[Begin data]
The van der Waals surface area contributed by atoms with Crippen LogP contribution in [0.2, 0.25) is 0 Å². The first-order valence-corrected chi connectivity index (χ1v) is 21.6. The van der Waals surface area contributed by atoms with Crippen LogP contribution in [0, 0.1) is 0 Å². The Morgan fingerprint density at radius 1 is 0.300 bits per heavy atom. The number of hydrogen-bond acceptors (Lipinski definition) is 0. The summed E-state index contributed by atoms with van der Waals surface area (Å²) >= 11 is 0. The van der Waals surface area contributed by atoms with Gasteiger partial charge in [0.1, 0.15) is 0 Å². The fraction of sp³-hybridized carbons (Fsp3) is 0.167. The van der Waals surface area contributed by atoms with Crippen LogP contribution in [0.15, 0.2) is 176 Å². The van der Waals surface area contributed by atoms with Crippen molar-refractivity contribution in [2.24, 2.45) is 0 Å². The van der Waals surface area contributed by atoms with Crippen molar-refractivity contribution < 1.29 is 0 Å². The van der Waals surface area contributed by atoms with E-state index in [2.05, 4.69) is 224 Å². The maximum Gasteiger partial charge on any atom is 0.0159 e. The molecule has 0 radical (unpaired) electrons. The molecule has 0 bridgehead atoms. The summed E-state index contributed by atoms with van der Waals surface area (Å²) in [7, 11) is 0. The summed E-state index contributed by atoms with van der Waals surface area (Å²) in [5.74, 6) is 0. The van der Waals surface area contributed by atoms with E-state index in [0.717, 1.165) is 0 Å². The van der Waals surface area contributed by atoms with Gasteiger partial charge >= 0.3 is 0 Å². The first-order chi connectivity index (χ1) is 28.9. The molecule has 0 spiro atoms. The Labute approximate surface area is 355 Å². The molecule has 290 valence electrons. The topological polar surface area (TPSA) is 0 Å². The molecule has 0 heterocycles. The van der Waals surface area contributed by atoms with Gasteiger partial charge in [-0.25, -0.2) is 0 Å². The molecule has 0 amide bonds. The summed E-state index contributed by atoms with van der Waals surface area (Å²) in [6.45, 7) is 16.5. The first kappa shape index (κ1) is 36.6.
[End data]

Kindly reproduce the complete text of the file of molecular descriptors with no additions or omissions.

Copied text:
The van der Waals surface area contributed by atoms with Crippen LogP contribution in [0.2, 0.25) is 0 Å². The first-order valence-corrected chi connectivity index (χ1v) is 21.6. The van der Waals surface area contributed by atoms with Crippen LogP contribution in [0, 0.1) is 0 Å². The Morgan fingerprint density at radius 1 is 0.300 bits per heavy atom. The number of hydrogen-bond acceptors (Lipinski definition) is 0. The summed E-state index contributed by atoms with van der Waals surface area (Å²) >= 11 is 0. The van der Waals surface area contributed by atoms with Gasteiger partial charge in [0.1, 0.15) is 0 Å². The fraction of sp³-hybridized carbons (Fsp3) is 0.167. The van der Waals surface area contributed by atoms with Crippen LogP contribution in [0.15, 0.2) is 176 Å². The van der Waals surface area contributed by atoms with Crippen molar-refractivity contribution in [2.24, 2.45) is 0 Å². The van der Waals surface area contributed by atoms with Crippen molar-refractivity contribution < 1.29 is 0 Å². The van der Waals surface area contributed by atoms with E-state index in [2.05, 4.69) is 224 Å². The maximum Gasteiger partial charge on any atom is 0.0159 e. The molecule has 0 radical (unpaired) electrons. The molecule has 0 bridgehead atoms. The summed E-state index contributed by atoms with van der Waals surface area (Å²) in [7, 11) is 0. The summed E-state index contributed by atoms with van der Waals surface area (Å²) in [5.74, 6) is 0. The van der Waals surface area contributed by atoms with E-state index in [0.717, 1.165) is 0 Å². The van der Waals surface area contributed by atoms with Gasteiger partial charge >= 0.3 is 0 Å². The first-order chi connectivity index (χ1) is 28.9. The molecule has 0 spiro atoms. The Labute approximate surface area is 355 Å². The molecule has 290 valence electrons. The topological polar surface area (TPSA) is 0 Å². The molecule has 0 heterocycles. The van der Waals surface area contributed by atoms with Gasteiger partial charge in [-0.25, -0.2) is 0 Å². The molecule has 0 amide bonds. The summed E-state index contributed by atoms with van der Waals surface area (Å²) in [6.45, 7) is 16.5. The first kappa shape index (κ1) is 36.6.